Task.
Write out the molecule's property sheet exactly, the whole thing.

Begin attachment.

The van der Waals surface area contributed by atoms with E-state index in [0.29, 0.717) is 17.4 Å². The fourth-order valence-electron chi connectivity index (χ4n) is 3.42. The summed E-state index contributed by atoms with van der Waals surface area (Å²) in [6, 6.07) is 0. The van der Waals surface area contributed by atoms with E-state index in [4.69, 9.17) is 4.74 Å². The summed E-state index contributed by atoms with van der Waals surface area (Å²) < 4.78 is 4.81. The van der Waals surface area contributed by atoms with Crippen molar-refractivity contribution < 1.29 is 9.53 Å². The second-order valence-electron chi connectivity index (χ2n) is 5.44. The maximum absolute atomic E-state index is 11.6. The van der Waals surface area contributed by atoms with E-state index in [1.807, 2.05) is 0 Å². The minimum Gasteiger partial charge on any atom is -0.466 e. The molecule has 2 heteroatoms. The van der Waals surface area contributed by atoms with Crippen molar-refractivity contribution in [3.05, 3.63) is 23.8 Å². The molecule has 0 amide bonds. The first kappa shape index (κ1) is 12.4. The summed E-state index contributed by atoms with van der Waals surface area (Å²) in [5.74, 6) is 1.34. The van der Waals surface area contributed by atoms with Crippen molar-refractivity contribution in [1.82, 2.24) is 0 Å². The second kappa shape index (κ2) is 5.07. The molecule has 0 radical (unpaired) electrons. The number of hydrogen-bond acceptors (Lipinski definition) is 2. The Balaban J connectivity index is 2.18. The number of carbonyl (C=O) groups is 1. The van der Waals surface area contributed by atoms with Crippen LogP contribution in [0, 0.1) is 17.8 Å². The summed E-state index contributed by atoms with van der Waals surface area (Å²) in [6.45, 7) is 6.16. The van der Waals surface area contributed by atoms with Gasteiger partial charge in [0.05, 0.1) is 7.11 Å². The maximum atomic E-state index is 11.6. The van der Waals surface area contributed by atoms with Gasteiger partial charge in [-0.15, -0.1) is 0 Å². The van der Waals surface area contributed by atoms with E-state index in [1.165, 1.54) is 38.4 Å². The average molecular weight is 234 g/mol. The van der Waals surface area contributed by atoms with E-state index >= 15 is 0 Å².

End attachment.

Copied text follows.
The van der Waals surface area contributed by atoms with E-state index in [0.29, 0.717) is 17.4 Å². The fourth-order valence-electron chi connectivity index (χ4n) is 3.42. The summed E-state index contributed by atoms with van der Waals surface area (Å²) in [6, 6.07) is 0. The van der Waals surface area contributed by atoms with E-state index in [4.69, 9.17) is 4.74 Å². The summed E-state index contributed by atoms with van der Waals surface area (Å²) < 4.78 is 4.81. The van der Waals surface area contributed by atoms with Crippen molar-refractivity contribution < 1.29 is 9.53 Å². The second-order valence-electron chi connectivity index (χ2n) is 5.44. The maximum absolute atomic E-state index is 11.6. The van der Waals surface area contributed by atoms with E-state index in [1.807, 2.05) is 0 Å². The minimum Gasteiger partial charge on any atom is -0.466 e. The molecule has 2 heteroatoms. The van der Waals surface area contributed by atoms with Crippen molar-refractivity contribution in [3.05, 3.63) is 23.8 Å². The molecule has 0 amide bonds. The first kappa shape index (κ1) is 12.4. The summed E-state index contributed by atoms with van der Waals surface area (Å²) in [5.74, 6) is 1.34. The van der Waals surface area contributed by atoms with Crippen molar-refractivity contribution in [1.82, 2.24) is 0 Å². The second kappa shape index (κ2) is 5.07. The molecule has 0 radical (unpaired) electrons. The number of hydrogen-bond acceptors (Lipinski definition) is 2. The Balaban J connectivity index is 2.18. The number of carbonyl (C=O) groups is 1. The van der Waals surface area contributed by atoms with Crippen LogP contribution in [0, 0.1) is 17.8 Å². The summed E-state index contributed by atoms with van der Waals surface area (Å²) in [6.45, 7) is 6.16. The van der Waals surface area contributed by atoms with Gasteiger partial charge in [0.05, 0.1) is 7.11 Å². The maximum atomic E-state index is 11.6. The van der Waals surface area contributed by atoms with Gasteiger partial charge in [-0.15, -0.1) is 0 Å². The van der Waals surface area contributed by atoms with E-state index in [1.165, 1.54) is 38.4 Å². The average molecular weight is 234 g/mol. The van der Waals surface area contributed by atoms with E-state index >= 15 is 0 Å².